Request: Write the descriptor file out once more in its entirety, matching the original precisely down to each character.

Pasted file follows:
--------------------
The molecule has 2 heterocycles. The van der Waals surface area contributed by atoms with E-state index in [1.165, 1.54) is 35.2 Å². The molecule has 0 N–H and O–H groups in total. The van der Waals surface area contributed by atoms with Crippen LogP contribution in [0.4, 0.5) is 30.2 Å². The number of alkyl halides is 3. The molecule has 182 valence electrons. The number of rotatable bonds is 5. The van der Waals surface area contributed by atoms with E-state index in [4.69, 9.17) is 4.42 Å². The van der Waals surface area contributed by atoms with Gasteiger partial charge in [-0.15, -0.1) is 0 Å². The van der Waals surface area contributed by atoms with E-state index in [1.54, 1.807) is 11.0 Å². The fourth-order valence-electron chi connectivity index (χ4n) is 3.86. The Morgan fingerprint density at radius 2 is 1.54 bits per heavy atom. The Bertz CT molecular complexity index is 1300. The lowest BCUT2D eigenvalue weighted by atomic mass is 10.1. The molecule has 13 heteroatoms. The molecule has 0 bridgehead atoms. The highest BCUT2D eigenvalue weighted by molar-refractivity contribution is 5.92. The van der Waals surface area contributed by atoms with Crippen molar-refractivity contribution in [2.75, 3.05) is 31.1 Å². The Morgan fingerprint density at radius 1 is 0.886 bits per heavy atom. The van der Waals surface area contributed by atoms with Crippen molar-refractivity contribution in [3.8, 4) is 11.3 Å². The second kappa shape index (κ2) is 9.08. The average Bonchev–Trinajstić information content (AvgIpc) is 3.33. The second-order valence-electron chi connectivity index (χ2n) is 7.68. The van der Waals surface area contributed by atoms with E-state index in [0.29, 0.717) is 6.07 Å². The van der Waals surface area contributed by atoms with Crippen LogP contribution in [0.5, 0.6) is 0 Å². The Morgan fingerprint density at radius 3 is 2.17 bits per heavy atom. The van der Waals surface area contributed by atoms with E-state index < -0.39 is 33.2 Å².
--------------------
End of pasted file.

The molecule has 2 heterocycles. The van der Waals surface area contributed by atoms with E-state index in [1.165, 1.54) is 35.2 Å². The molecule has 0 N–H and O–H groups in total. The van der Waals surface area contributed by atoms with Crippen LogP contribution in [0.4, 0.5) is 30.2 Å². The number of alkyl halides is 3. The molecule has 182 valence electrons. The number of rotatable bonds is 5. The van der Waals surface area contributed by atoms with E-state index in [4.69, 9.17) is 4.42 Å². The van der Waals surface area contributed by atoms with Gasteiger partial charge in [-0.15, -0.1) is 0 Å². The van der Waals surface area contributed by atoms with E-state index in [1.54, 1.807) is 11.0 Å². The fourth-order valence-electron chi connectivity index (χ4n) is 3.86. The Morgan fingerprint density at radius 2 is 1.54 bits per heavy atom. The Bertz CT molecular complexity index is 1300. The lowest BCUT2D eigenvalue weighted by atomic mass is 10.1. The molecule has 13 heteroatoms. The molecule has 0 bridgehead atoms. The highest BCUT2D eigenvalue weighted by molar-refractivity contribution is 5.92. The van der Waals surface area contributed by atoms with Crippen molar-refractivity contribution in [2.75, 3.05) is 31.1 Å². The Morgan fingerprint density at radius 1 is 0.886 bits per heavy atom. The van der Waals surface area contributed by atoms with Crippen molar-refractivity contribution in [3.8, 4) is 11.3 Å². The second kappa shape index (κ2) is 9.08. The average Bonchev–Trinajstić information content (AvgIpc) is 3.33. The second-order valence-electron chi connectivity index (χ2n) is 7.68. The van der Waals surface area contributed by atoms with E-state index in [0.29, 0.717) is 6.07 Å². The van der Waals surface area contributed by atoms with Crippen LogP contribution in [0.5, 0.6) is 0 Å². The Morgan fingerprint density at radius 3 is 2.17 bits per heavy atom. The van der Waals surface area contributed by atoms with E-state index < -0.39 is 33.2 Å².